The Metroid series has inspired countless games, and while some of them borrow the sci-fi premise and setting, the sense of progression is what seems to captivate most developers. At its core, the genre is about exploring an interconnected world and gaining abilities to get to new areas within it. Hollow Knight falls within this common category, but quickly distinguishes itself as both an adept emulation of the genre’s brightest stars and a unique melding of different ideas. The action, tone, and world design of Hollow Knight set it apart from what has come before.
Players take on the role of the Knight, an inky black creature with a white mask sitting at the head of their nameless, genderless body. Armed with a sword, the Knight enters the long-dead kingdom of Hallownest. The action starts off fairly simple; you have a short-range attack and the ability to move around. As you progress, the Knight obtains spells and charms, building a steady sense of mutability to the way you move and attack that builds on top of itself. The Knight gains the ability to dash early on, with a later optional skill making the duration of the dash invulnerable to enemy attacks. Adding a charm on top of that not only extends the dash, but makes it cause damage, letting you effectively control how you backtrack through areas and what you prioritize.
This flexibility gives you room to experiment with your builds based on the situation. For general exploration, I kept a non-specific setup that showed where I was on the map and gathered resources from enemies, but I ended up changing it for different bosses. Sometimes tanking a boss wouldn’t work and I would have to alter a charm set to better promote evasion while I learned the pattern. I ended up trying three wildly different builds on the final boss until I determined what worked for me. The elasticity makes Hollow Knight feel fresh within its classic skeleton, giving me the opportunity to not only decide the way I wanted to both fight and explore, but to change things up as new situations demanded. Experimenting only costs the time it takes to reconfigure your charms in the menu, and that process sometimes reveals unexpected paths to success. At times, I bashed my head against a boss fight only to discover far more passive solutions, like protecting myself against smaller enemies with an aura of damage, or hiding in a corner and unleashing newborn bugs to fight in my stead. Not every fight needs to be settled with a sword.
Hallownest features many distinct, interconnected areas . The labyrinthine tunnels require a good sense of internal mapping, especially during the first hour when orientation is essentially left to your own memory. Afterwards, you build maps of what you’ve seen whenever you rest at a save point. You also see your location on the map, but players who get easily lost are going to have a difficult time figuring out their heading. While this first hour could easily turn off some players, wandering around without a safety net instilled in me the importance of tracking my position. As the level designs get more complex, relying less on my memory meant giving up precious charm slots, making even navigation a consideration of your build.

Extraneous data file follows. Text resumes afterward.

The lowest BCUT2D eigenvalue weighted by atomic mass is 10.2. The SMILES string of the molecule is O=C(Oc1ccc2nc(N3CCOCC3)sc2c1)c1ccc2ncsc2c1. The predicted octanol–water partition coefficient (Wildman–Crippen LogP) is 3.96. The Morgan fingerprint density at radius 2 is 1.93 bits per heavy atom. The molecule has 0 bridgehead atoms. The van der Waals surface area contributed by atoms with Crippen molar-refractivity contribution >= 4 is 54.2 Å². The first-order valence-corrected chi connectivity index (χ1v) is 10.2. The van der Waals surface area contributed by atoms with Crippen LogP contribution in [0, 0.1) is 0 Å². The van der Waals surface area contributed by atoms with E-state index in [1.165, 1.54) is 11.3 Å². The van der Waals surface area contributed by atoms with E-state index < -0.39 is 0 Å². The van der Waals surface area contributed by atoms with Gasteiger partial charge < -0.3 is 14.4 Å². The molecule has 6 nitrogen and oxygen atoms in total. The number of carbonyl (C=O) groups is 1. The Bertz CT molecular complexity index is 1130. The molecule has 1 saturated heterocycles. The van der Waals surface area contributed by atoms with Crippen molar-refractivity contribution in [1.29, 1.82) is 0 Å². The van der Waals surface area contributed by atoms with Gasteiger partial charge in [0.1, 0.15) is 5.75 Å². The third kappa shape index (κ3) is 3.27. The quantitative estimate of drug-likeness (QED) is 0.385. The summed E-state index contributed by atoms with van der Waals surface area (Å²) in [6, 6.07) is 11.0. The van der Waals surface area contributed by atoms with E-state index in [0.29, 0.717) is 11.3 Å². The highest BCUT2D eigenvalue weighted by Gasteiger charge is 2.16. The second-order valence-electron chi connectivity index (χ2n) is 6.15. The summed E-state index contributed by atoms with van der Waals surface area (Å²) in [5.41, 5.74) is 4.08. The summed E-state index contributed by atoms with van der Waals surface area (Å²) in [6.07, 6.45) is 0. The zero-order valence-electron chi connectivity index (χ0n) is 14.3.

The intangible sense of discovery keeps you moving forward in Hollow Knight. As each new ability opened up the world and new exploration options, I couldn’t wait to see how I could move faster, better, and more skillfully. By the end, I was dashing and wall-jumping through areas with an exhilarating level of speed and ability rarely seen in this genre. It’s a sharp contrast to the willful opening, broadening the Knight’s traversal toolset as the map expands.
A vast empire of sapient bug people exists just below the surface while a single, somber village at the top watches warrior after warrior go underground and never return. The story is told through small bits of lore, dialogue, and environmental cues, but it is rarely explicit. This story drip feed makes the scattered cutscenes and conversations hit harder and gives the cold hallways of Hallownest more personality in the end. The kingdom is home to characters with their own questlines, personalities, and missions. During your journey, you may save characters from certain death, then meet them in battle later. Sometimes the only reward for a questline is seeing how an NPC ends up, yet it doesn’t feel empty or pointless. Despite the absence of long, sustained conversations, I still felt attached to the remaining lucid bugs in Hallownest, and lived and died a little with their own successes and tragedies.
Comparing games to Dark Souls is passé at this point, but it would be an injustice to Hollow Knight to not mention it. Hollow Knight does not simply wear its From Software inspiration on its sleeve; Team Cherry understands what made Dark Souls special in a way most other Souls-likes do not. The cold, desolate air of Hallownest is replete with both the absence of danger and the overabundance of it from unexpected corners. It recalls the way it feels to toe your way through one of Dark Souls’ yet-uncharted dark pits in a pitch-perfect tone.
Hollow Knight is deliberate in ways few games are, from its tough-love first hours all the way to the end of its long, content-packed journey. Challenging end-game bosses put every single skill I had to the test and left me with a sense of mastery. Team Cherry has been iterating on the game since its PC release last year, and it oozes a sense of self-confidence. Every mechanic is polished to a mirror sheen, and the action grows organically around your playstyle, making it feel fresh. Hollow Knight doesn’t completely reinvent the genre, but the heart that beats beneath the surface is impossible to ignore.
Hollow Knight's inspirations are clear, but it eventually proves itself to go down as one of those classics.